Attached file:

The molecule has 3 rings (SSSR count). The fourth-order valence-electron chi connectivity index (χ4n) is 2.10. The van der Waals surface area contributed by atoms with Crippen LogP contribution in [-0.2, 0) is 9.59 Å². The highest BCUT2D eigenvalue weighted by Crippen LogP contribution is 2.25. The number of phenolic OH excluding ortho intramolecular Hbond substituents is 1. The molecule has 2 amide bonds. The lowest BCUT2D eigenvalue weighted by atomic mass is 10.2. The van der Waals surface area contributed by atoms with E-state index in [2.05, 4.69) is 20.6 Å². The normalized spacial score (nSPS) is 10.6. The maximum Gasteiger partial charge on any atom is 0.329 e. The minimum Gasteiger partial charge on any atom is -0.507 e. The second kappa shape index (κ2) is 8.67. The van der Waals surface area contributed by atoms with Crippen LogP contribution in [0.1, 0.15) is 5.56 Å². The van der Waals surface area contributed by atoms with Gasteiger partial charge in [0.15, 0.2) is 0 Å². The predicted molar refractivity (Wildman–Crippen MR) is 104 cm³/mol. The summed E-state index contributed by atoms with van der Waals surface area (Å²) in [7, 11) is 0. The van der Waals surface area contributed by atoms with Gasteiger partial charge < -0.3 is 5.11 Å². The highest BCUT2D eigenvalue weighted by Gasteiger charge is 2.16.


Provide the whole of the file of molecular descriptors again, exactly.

The molecule has 3 rings (SSSR count). The fourth-order valence-electron chi connectivity index (χ4n) is 2.10. The van der Waals surface area contributed by atoms with Crippen LogP contribution in [-0.2, 0) is 9.59 Å². The highest BCUT2D eigenvalue weighted by Crippen LogP contribution is 2.25. The number of phenolic OH excluding ortho intramolecular Hbond substituents is 1. The molecule has 2 amide bonds. The lowest BCUT2D eigenvalue weighted by atomic mass is 10.2. The van der Waals surface area contributed by atoms with E-state index in [2.05, 4.69) is 20.6 Å². The normalized spacial score (nSPS) is 10.6. The maximum Gasteiger partial charge on any atom is 0.329 e. The minimum Gasteiger partial charge on any atom is -0.507 e. The second kappa shape index (κ2) is 8.67. The van der Waals surface area contributed by atoms with Crippen LogP contribution in [0.1, 0.15) is 5.56 Å². The van der Waals surface area contributed by atoms with Gasteiger partial charge in [0.15, 0.2) is 0 Å². The predicted molar refractivity (Wildman–Crippen MR) is 104 cm³/mol. The summed E-state index contributed by atoms with van der Waals surface area (Å²) in [7, 11) is 0. The van der Waals surface area contributed by atoms with Gasteiger partial charge < -0.3 is 5.11 Å². The highest BCUT2D eigenvalue weighted by Gasteiger charge is 2.16.